Thomas Harold Broadbent Maufe ["Tales of the V.C. "]
Article with annotations.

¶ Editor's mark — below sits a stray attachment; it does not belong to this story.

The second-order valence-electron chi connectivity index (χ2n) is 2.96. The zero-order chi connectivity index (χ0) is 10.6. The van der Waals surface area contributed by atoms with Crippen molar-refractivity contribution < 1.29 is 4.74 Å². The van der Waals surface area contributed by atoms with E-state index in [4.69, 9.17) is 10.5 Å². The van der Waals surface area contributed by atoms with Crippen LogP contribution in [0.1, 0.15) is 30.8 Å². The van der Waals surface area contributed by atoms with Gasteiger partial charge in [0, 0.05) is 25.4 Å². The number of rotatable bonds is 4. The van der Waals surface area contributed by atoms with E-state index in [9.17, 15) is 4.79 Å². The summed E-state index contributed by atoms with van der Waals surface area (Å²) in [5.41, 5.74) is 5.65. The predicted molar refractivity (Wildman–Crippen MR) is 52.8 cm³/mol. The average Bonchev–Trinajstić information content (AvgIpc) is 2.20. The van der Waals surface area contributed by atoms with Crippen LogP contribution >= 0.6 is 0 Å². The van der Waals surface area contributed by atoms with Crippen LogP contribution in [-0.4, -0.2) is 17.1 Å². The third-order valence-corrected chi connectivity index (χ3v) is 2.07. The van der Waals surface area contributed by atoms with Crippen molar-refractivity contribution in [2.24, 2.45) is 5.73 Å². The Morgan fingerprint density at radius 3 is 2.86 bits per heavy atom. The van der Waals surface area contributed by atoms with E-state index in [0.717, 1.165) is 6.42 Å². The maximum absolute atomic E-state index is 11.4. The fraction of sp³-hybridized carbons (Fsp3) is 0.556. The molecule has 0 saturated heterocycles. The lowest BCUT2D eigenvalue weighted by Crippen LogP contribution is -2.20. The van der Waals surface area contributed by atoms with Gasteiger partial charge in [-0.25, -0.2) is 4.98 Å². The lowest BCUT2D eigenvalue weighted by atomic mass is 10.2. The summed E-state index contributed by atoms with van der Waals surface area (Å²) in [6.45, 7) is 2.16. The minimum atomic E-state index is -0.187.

Thomas Harold Broadbent Maufe VC (6 May 1898 – 28 March 1942) was an English recipient of the Victoria Cross, the highest and most prestigious award for gallantry in the face of the enemy that can be awarded to British and Commonwealth forces. He was 19 years old, and a Second Lieutenant in the 124th Siege Battery, Royal Garrison Artillery during the First World War when the following deed took place for which he was awarded the VC. Citation: On 4 June 1917 at Feuchy, France, Second Lieutenant Maufe, on his own initiative and under intense artillery fire repaired, unaided, the telephone wire between the forward and rear positions, thereby enabling his battery to open fire on the enemy. He also saved what could have been a disastrous occurrence by extinguishing a fire in an advanced ammunition dump caused by a heavy explosion, regardless of the risk he ran from the effects of gas shells in the dump. The attached account of his actions was written by James Price Lloyd of the Welsh Regiment, who served with Military Intelligence. After the war, the government to destroyed all the archives relating to this propaganda (section MI 7b (1)). They were regarded as being too sensitive to risk being made public. Remarkably these documents have survived in the personal records of Captain Lloyd. Many of these papers are officially stamped, and one can trace the development of many individual articles from the notes based on an idea, to the pencil draft which is then followed by the hand-written submission and the typescript. The archive "Tales of the VC" comprises 94 individual accounts of the heroism that earned the highest award for valour, the Victoria Cross. These are recounted deferentially and economically, yet they still manage to move the reader. Date stamp: 11 December 1917 and 1 January 1918.